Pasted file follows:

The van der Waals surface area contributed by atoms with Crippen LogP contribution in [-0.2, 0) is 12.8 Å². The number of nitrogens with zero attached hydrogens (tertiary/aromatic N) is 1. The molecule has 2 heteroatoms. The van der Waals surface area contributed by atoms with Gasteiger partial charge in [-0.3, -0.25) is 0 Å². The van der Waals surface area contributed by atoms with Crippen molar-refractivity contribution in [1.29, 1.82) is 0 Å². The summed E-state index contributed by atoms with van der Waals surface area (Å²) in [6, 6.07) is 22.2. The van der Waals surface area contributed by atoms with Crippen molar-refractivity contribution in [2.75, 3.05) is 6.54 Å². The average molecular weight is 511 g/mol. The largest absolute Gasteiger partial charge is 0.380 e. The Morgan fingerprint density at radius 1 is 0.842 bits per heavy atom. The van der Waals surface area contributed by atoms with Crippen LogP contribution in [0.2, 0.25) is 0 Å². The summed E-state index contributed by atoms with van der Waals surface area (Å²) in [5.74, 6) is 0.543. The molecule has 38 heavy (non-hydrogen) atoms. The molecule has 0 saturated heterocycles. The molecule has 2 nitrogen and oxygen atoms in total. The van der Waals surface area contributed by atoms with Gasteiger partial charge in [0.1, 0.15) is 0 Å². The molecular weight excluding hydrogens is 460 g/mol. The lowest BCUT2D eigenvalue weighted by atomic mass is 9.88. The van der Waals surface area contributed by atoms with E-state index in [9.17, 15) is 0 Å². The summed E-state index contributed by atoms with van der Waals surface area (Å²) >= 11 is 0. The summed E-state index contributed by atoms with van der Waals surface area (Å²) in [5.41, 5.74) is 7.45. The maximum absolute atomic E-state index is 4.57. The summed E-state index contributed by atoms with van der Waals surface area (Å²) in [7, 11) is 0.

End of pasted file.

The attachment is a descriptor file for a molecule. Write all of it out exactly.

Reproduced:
The van der Waals surface area contributed by atoms with Crippen LogP contribution in [-0.2, 0) is 12.8 Å². The number of nitrogens with zero attached hydrogens (tertiary/aromatic N) is 1. The molecule has 2 heteroatoms. The van der Waals surface area contributed by atoms with Gasteiger partial charge in [-0.3, -0.25) is 0 Å². The van der Waals surface area contributed by atoms with Crippen molar-refractivity contribution in [1.29, 1.82) is 0 Å². The summed E-state index contributed by atoms with van der Waals surface area (Å²) in [6, 6.07) is 22.2. The van der Waals surface area contributed by atoms with Crippen molar-refractivity contribution in [2.75, 3.05) is 6.54 Å². The average molecular weight is 511 g/mol. The largest absolute Gasteiger partial charge is 0.380 e. The Morgan fingerprint density at radius 1 is 0.842 bits per heavy atom. The van der Waals surface area contributed by atoms with Crippen LogP contribution in [0.2, 0.25) is 0 Å². The summed E-state index contributed by atoms with van der Waals surface area (Å²) in [5.74, 6) is 0.543. The molecule has 38 heavy (non-hydrogen) atoms. The molecule has 0 saturated heterocycles. The molecule has 2 nitrogen and oxygen atoms in total. The van der Waals surface area contributed by atoms with Gasteiger partial charge in [0.1, 0.15) is 0 Å². The molecular weight excluding hydrogens is 460 g/mol. The lowest BCUT2D eigenvalue weighted by atomic mass is 9.88. The van der Waals surface area contributed by atoms with E-state index in [9.17, 15) is 0 Å². The summed E-state index contributed by atoms with van der Waals surface area (Å²) >= 11 is 0. The summed E-state index contributed by atoms with van der Waals surface area (Å²) in [5.41, 5.74) is 7.45. The maximum absolute atomic E-state index is 4.57. The summed E-state index contributed by atoms with van der Waals surface area (Å²) in [7, 11) is 0.